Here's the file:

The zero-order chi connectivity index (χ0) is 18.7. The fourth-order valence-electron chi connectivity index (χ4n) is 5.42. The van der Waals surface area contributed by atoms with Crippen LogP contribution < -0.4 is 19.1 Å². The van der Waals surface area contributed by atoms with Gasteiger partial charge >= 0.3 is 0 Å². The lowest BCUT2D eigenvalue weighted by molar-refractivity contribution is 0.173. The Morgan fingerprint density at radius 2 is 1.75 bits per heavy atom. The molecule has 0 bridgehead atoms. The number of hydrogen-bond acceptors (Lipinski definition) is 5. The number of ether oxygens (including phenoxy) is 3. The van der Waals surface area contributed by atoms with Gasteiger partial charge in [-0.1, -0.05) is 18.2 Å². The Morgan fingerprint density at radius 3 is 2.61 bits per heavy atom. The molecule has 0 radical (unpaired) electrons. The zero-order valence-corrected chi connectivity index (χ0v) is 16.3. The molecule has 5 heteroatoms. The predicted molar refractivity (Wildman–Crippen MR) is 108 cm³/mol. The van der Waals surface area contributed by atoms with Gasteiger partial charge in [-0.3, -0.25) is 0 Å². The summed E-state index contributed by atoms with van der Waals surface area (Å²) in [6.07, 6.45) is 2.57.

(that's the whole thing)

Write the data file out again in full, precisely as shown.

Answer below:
The zero-order chi connectivity index (χ0) is 18.7. The fourth-order valence-electron chi connectivity index (χ4n) is 5.42. The van der Waals surface area contributed by atoms with Crippen LogP contribution < -0.4 is 19.1 Å². The van der Waals surface area contributed by atoms with Gasteiger partial charge >= 0.3 is 0 Å². The lowest BCUT2D eigenvalue weighted by molar-refractivity contribution is 0.173. The Morgan fingerprint density at radius 2 is 1.75 bits per heavy atom. The molecule has 0 bridgehead atoms. The number of hydrogen-bond acceptors (Lipinski definition) is 5. The number of ether oxygens (including phenoxy) is 3. The van der Waals surface area contributed by atoms with Gasteiger partial charge in [-0.1, -0.05) is 18.2 Å². The Morgan fingerprint density at radius 3 is 2.61 bits per heavy atom. The molecule has 0 radical (unpaired) electrons. The zero-order valence-corrected chi connectivity index (χ0v) is 16.3. The molecule has 5 heteroatoms. The predicted molar refractivity (Wildman–Crippen MR) is 108 cm³/mol. The van der Waals surface area contributed by atoms with Gasteiger partial charge in [-0.3, -0.25) is 0 Å². The summed E-state index contributed by atoms with van der Waals surface area (Å²) in [6.07, 6.45) is 2.57.